And, during an interview, Mr Hayward appeared to look self-centred when he said: 'There's no-one who wants this think over more than I do, you know, I'd like my life back.'
It appears he now has his wish.
Isle of Wight
Great day out: Yachts pass the Needles during the JP Morgan Asset Management Round the Island Race
JP Morgan Asset Management Round
Yachts of all ages and sizes compete in the 50 nautical mile, clockwise circumnavigation of the island
Yachts competing during the JP Morgan Asset Management Round the Island Race
The 1754 yachts set sail today at 5am
Gulf of Mexico
Meanwhile... in the Gulf of Mexico work boats fight an uphill battle to contain oil on the surface. Up to 60,000 barrels a day are spewing into the gulf
As Mr Hayward enjoyed his Isle Of Wight yacht race, between 35,000 and 60,000 barrels of oil a day are continuing to pour from the ruptured well.
A company spokeswoman said today: 'Until the acute part of this crisis is over, until the leak is capped, Tony Hayward is still very much in charge in the response to this crisis.'
She said that Mr Hayward would at some point hand over 'the management of the aftermath'.
BP has come under further pressure after one of its partners said the British oil giant should shoulder all the financial burden for the spill.
Anadarko Petroleum, which owns a quarter of the well, last night refused to accept any blame for the explosion, which happened on April 20.
The company's chairman and chief executive Jim Hackett said in a statement that BP's actions probably amounted to 'gross negligence or wilful misconduct' and insisted it should foot the whole damage bill.
Amid mounting anger in the US the company has set up a £13 billion compensation fund and scrapped shareholder dividends until the end of the year.
Kevin Costner in Louisiana
To the rescue: Hollywood star Kevin Costner, centre, speaks about his company's centrifuge machine designed to separate oil and water in Port Fourchon, Louisiana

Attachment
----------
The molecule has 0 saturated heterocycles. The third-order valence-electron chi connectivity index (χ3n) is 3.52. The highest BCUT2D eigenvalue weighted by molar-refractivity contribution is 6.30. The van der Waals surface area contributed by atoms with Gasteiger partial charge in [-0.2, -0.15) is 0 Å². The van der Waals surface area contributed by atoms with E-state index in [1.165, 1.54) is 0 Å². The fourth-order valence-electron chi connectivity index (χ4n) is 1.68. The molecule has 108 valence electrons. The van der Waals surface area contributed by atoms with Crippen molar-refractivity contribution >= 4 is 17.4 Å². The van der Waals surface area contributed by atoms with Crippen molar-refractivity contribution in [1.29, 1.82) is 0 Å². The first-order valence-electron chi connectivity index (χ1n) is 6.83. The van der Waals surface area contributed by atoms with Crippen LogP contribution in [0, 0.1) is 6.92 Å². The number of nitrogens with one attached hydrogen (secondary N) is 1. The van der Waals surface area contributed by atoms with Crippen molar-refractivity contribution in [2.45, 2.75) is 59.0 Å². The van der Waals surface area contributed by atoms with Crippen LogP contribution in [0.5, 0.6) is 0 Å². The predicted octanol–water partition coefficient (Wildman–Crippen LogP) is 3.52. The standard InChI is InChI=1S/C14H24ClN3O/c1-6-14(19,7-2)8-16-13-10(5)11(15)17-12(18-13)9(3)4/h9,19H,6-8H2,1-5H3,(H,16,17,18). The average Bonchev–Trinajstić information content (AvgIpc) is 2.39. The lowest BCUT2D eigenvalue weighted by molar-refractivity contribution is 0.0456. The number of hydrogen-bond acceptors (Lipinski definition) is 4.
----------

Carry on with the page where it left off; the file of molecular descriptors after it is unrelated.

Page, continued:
When asked about comments made by the president of Russia - a BP partner - Dmitry Medvedev, about the possible 'annihilation' of the company, Mr Svanberg said: 'No, I don't think so. I think we have to put everything in perspective, of course this is a huge thing, it is a huge setback for BP... so of course the company is strong, the company has strong underlying performance, strong cash flow, strong operations.'
In an interview with Sky News Mr Svanberg also defended Mr Hayward who was accused by the US Congress of 'stone-walling"'and failing to adequately answer questions.
Mr Svanberg said: 'It is clear that Tony has made remarks that have upset people but he is also a man who has probably been on 100 hours of TV time and maybe 500.'
* 'The most incompetent CEO in living memory': BP chief Tony Hayward demoted after public flogging as clean-up cost could reach $70bn
'America is frustrated, the fishermen, the people living on the Gulf Coast are frustrated and all the voices you hear, and you will hear those voices until we have done well there...'
Mr Hayward pledged that BP would foot the entire clean-up bill but insisted it was 'too early to say' what caused the spill.
A company spokeswoman said of Mr Hayward's yachting outing: 'We wouldn't dream of commenting on what the chief executive does in his rare moments of private time.'